At the Aug. 18 meeting of the Custer County Commission, Carter told the commission the costs of the search were kept down, thanks to the help of a multitude of mutual aid and volunteers, including a helicopter from the South Dakota Highway Patrol.



Officials, friends want justice for Meshell
Published: Thursday, August 28th, 2014

This is the second in a series on the death of Custer resident Meshell Will and the investigation into her death.

Angie (not her real name) thought it was strange when Meshell Will and her male companion left the Brookside Motel in Keystone that the room had been thoroughly cleaned. 

“The beds were made and the room was spotless,” she said. 

It was so unusual, she added, that the maids even made mention of it on their maid sheets.

“I may not be an investigator,” she said, “but all signs would lead me to think that he killed her there. I don’t know if they have come up with more information of what happened to her after I last saw her, but I will say she was not in a state to where she could’ve walked herself out of the motel.”



Thursday, August 21st, 2014

City approves animal control contract
Published: Thursday, August 21st, 2014

Just as the county did a couple of weeks before, the City of Custer voted to enter into an animal control contract with Battle Mountain Humane Society that will see Battle Mountain handle the animal control within the city for $800 per month, just as it is doing for the county. The contract begins Sept. 1 and will run through the end of the year.

For calls responded to on weekends and outside normal hours of operation, 8 a.m. to 6 p.m., Battle Mountain Humane Society will be compensated at $25 per call. The city will also pay the society $10 per day to shelter the animals up to three days. If the animal is not claimed by its owner in three days, it will become property of the Humane Society.



Thursday, August 21st, 2014

Missing man found dead
Published: Thursday, August 21st, 2014

The body of a man missing since Aug. 6 was found on Friday, Aug. 15, at about 5:30 p.m. by searchers approximately a half mile to three-quarters mile north of the Iron Creek trailhead in the Black Elk Wilderness.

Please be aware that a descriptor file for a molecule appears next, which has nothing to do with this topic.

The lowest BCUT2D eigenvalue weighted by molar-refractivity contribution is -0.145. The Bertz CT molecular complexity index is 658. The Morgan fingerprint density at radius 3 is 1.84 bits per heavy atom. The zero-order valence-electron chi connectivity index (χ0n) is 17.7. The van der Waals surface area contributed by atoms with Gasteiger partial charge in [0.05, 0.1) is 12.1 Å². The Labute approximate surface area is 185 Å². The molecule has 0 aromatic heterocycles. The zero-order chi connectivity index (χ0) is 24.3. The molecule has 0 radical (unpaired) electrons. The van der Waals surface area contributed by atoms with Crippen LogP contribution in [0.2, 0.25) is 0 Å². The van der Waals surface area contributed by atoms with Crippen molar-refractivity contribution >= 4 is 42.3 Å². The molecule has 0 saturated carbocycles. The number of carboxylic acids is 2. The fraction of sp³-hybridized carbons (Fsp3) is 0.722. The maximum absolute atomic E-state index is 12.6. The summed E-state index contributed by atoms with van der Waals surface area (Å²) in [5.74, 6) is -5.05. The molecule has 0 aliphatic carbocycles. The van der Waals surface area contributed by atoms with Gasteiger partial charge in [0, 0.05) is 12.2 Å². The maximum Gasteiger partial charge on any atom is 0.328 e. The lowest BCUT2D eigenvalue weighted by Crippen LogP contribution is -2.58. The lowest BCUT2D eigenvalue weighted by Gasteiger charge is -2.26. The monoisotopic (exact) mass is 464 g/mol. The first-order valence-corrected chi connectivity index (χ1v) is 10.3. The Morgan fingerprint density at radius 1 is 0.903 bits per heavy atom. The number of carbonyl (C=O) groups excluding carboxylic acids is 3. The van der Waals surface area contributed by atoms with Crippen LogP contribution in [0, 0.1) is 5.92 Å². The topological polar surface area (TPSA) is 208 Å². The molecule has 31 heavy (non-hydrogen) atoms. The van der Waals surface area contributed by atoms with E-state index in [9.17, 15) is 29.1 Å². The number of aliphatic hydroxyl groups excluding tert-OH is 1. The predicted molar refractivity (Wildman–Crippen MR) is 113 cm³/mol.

An investigation at the scene was conducted and no signs of foul play were observed. 

It was reported that the missing person, Jordan Michael Baznik, age 23, of Naperville, Ill., was on a trip with three friends headed to Washington to cross over into Canada for a music concert. While passing through South Dakota, they wanted to see Mt. Rushmore. After seeing Mt. Rushmore, they got a motel in Keystone.

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What happened to Meshell?
Published: Thursday, August 21st, 2014

This is the first in a series on the death of Custer resident Meshell Will and the investigation into her death.

On Aug. 24, 2013, Meshell Will sent a text message to her sister, Amanda Dillon, telling her she was headed to Keystone and would talk to her later.

A week later, on Aug. 31, Will’s decomposed body was found just off Iron Mountain Road by a tourist who was taking pictures in the area. The body was found near mile post 54, in a wooded area between the higher and lower part of the road near one of the road’s famous “pigtail”â��bridges.



Thursday, August 14th, 2014

Animal control solution found
Published: Thursday, August 14th, 2014

Custer County Sheriff Rick Wheeler might be the happiest man in Custer County, with his deputies close behind.